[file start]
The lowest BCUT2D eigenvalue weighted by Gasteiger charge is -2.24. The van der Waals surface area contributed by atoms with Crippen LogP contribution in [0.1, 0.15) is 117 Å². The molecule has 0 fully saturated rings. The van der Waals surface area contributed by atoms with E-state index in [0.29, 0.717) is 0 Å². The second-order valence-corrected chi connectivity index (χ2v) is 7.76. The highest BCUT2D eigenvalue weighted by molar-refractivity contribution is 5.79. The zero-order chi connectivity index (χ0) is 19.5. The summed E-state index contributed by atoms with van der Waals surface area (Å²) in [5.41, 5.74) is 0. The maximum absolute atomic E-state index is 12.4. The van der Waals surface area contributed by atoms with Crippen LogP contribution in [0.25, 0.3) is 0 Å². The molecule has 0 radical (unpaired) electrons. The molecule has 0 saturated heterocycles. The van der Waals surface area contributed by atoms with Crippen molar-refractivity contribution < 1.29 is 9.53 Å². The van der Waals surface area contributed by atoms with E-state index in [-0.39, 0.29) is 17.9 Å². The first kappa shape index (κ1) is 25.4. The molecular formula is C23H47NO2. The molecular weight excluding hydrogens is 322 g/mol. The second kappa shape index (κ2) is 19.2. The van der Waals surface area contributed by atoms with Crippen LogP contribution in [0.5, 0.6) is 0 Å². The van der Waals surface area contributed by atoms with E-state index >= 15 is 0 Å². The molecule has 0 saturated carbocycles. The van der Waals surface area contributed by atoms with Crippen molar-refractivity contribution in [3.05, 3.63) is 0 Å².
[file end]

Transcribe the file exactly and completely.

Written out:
The lowest BCUT2D eigenvalue weighted by Gasteiger charge is -2.24. The van der Waals surface area contributed by atoms with Crippen LogP contribution in [0.1, 0.15) is 117 Å². The molecule has 0 fully saturated rings. The van der Waals surface area contributed by atoms with E-state index in [0.29, 0.717) is 0 Å². The second-order valence-corrected chi connectivity index (χ2v) is 7.76. The highest BCUT2D eigenvalue weighted by molar-refractivity contribution is 5.79. The zero-order chi connectivity index (χ0) is 19.5. The summed E-state index contributed by atoms with van der Waals surface area (Å²) in [5.41, 5.74) is 0. The maximum absolute atomic E-state index is 12.4. The van der Waals surface area contributed by atoms with Crippen LogP contribution in [0.25, 0.3) is 0 Å². The molecule has 0 radical (unpaired) electrons. The molecule has 0 saturated heterocycles. The van der Waals surface area contributed by atoms with Crippen molar-refractivity contribution < 1.29 is 9.53 Å². The van der Waals surface area contributed by atoms with E-state index in [-0.39, 0.29) is 17.9 Å². The first kappa shape index (κ1) is 25.4. The molecular formula is C23H47NO2. The molecular weight excluding hydrogens is 322 g/mol. The second kappa shape index (κ2) is 19.2. The van der Waals surface area contributed by atoms with Crippen LogP contribution in [0.5, 0.6) is 0 Å². The van der Waals surface area contributed by atoms with E-state index >= 15 is 0 Å². The molecule has 0 saturated carbocycles. The van der Waals surface area contributed by atoms with Crippen molar-refractivity contribution in [3.05, 3.63) is 0 Å².